Margaret Atwood said in a 1995 lecture; “If you write a work of fiction, everyone assumes that the people and events in it are disguised biography — but if you write your biography, it’s equally assumed you’re lying your head off.” At the risk of being accused of one or the other I’ve written two memoirs, The Queen of Peace Room in 2002 and Street Angel, released in 2014. Memoir is what I know best. A childhood in Newfoundland, Canada. The Catholic Church and its violent nuns in the 50s. Marching for peace in New York in the 60s. Underground theater. AIDS in the 80s. Children, politics, art and peace and war. In my lifetime there has never been peace.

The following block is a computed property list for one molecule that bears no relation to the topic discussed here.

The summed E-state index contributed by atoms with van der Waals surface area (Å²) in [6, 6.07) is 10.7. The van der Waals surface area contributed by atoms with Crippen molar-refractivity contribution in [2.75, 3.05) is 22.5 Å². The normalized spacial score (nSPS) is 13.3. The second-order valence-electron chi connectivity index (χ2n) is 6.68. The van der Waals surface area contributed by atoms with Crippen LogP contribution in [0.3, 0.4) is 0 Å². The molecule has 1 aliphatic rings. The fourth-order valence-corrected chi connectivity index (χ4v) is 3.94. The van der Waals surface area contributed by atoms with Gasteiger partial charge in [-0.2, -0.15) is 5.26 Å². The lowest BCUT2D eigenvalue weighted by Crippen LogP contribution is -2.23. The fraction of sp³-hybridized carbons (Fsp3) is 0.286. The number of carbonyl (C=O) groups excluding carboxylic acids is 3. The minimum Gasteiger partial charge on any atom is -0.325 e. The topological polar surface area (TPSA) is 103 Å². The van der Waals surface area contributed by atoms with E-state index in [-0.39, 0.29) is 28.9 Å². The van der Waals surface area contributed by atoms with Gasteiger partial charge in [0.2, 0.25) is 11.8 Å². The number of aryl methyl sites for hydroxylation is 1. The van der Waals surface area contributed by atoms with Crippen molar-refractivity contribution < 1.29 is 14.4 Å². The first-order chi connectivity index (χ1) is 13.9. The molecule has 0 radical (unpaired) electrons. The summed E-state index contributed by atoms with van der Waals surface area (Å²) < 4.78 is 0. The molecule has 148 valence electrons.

There’s a terrible risk with life-writing. A gamble. Hoping no one is wounded. Hoping no one attacks you for writing the world as you’ve lived it. Frank McCourt said that after he published Angela’s Ashes, his memoir of life growing up in Ireland, the people in Limerick hated him. They called him a liar. They said it never happened that way. But it did. To McCourt. And he took the risk with his story. This week, Street Angel received a review that a writer can only pray for. At Coastal Spectator. And from a reviewer I’ve never met once in my life. Never once shared a word with. The reviewer understood every word that I’d written. Understood every aspect of my life as described in the book. That’s what a writer of memoir strives for while unravelling events and highlights from decades of living, and how you fit in with all the facts of your life. That’s the review Street Angel was blessed with this week. A reviewer said “I believe you,” and then eloquently and passionately explained why. That’s what it’s like to be a writer of memoir – hoping someone will say “I believe you. And not only that – you did well.”